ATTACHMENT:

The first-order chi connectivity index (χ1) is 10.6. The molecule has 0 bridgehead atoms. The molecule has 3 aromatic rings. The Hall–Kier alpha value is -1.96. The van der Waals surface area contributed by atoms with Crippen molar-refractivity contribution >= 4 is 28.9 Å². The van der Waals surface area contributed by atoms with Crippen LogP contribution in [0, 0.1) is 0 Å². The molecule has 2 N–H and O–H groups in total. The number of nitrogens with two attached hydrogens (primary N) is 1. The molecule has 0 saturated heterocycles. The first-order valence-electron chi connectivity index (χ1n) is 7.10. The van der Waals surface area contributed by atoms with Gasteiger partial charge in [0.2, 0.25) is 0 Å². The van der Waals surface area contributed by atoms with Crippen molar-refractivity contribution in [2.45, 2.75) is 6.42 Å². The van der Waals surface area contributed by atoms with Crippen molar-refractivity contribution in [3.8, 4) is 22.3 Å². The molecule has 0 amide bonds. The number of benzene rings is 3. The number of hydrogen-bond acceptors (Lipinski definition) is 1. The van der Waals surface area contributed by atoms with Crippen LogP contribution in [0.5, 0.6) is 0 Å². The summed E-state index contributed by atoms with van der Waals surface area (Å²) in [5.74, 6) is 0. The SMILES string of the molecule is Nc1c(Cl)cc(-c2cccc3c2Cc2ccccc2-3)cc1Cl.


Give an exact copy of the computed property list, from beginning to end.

The first-order chi connectivity index (χ1) is 10.6. The molecule has 0 bridgehead atoms. The molecule has 3 aromatic rings. The Hall–Kier alpha value is -1.96. The van der Waals surface area contributed by atoms with Crippen molar-refractivity contribution >= 4 is 28.9 Å². The van der Waals surface area contributed by atoms with Crippen LogP contribution in [0, 0.1) is 0 Å². The molecule has 2 N–H and O–H groups in total. The number of nitrogens with two attached hydrogens (primary N) is 1. The molecule has 0 saturated heterocycles. The first-order valence-electron chi connectivity index (χ1n) is 7.10. The van der Waals surface area contributed by atoms with Gasteiger partial charge in [0.2, 0.25) is 0 Å². The van der Waals surface area contributed by atoms with Crippen molar-refractivity contribution in [2.45, 2.75) is 6.42 Å². The van der Waals surface area contributed by atoms with Crippen molar-refractivity contribution in [3.8, 4) is 22.3 Å². The molecule has 0 amide bonds. The number of benzene rings is 3. The number of hydrogen-bond acceptors (Lipinski definition) is 1. The van der Waals surface area contributed by atoms with Crippen LogP contribution in [0.5, 0.6) is 0 Å². The summed E-state index contributed by atoms with van der Waals surface area (Å²) in [5.74, 6) is 0. The SMILES string of the molecule is Nc1c(Cl)cc(-c2cccc3c2Cc2ccccc2-3)cc1Cl.